Ordinarily, prompt-trial rulings are reviewed by the appellate courts for an abuse of discretion. See, e.g., Commonwealth v. Burno, __Pa.__, __, 154 A.3d 764, 793 (2017). Presently, however, the dispositive question is framed as a legal issue, see, e.g., Brief for Appellee at 1, over which our review is plenary. See, e.g., In re D.L.H., 606 Pa. 550, 563, 2 A.3d 505, 513 (2010).

         Upon review, we agree with Appellant that time attributable to the normal progression of a case simply is not "delay" for purposes of Rule 600. Accord Morgan, 484 Pa. at 123-24, 398 A.2d at 975. We realize that, given this Court's holding that periods of judicial delay are excludible from calculations under the rule, see, e.g., Commonwealth v. Bradford, 616 Pa. 122, 141, 46 A.3d 693, 705 (2012), courts of original jurisdiction must apply judgment in distinguishing between delay attributable to the court and that which should be allocated to a party.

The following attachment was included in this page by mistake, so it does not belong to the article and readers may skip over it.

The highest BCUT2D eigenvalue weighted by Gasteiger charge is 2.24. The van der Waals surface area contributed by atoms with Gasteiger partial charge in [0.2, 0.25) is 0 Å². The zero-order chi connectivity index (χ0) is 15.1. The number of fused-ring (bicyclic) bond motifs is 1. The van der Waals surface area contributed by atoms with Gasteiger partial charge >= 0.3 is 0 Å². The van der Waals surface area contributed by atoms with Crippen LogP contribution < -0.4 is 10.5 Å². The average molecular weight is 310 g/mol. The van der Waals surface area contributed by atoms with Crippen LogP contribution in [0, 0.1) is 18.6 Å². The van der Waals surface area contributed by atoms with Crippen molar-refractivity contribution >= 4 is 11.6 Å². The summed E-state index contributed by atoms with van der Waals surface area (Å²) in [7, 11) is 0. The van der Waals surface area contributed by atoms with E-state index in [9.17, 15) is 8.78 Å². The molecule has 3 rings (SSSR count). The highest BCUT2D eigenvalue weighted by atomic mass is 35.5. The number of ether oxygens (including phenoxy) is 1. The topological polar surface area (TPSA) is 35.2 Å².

These courts also have discretion, however, to differentiate between time necessary to ordinary trial preparation and judicial delay arising out of the court's own scheduling concerns. Accordingly, where a trial-ready prosecutor must wait several months due to a court calendar, the time should be treated as "delay" for which the Commonwealth is not accountable. Here, ...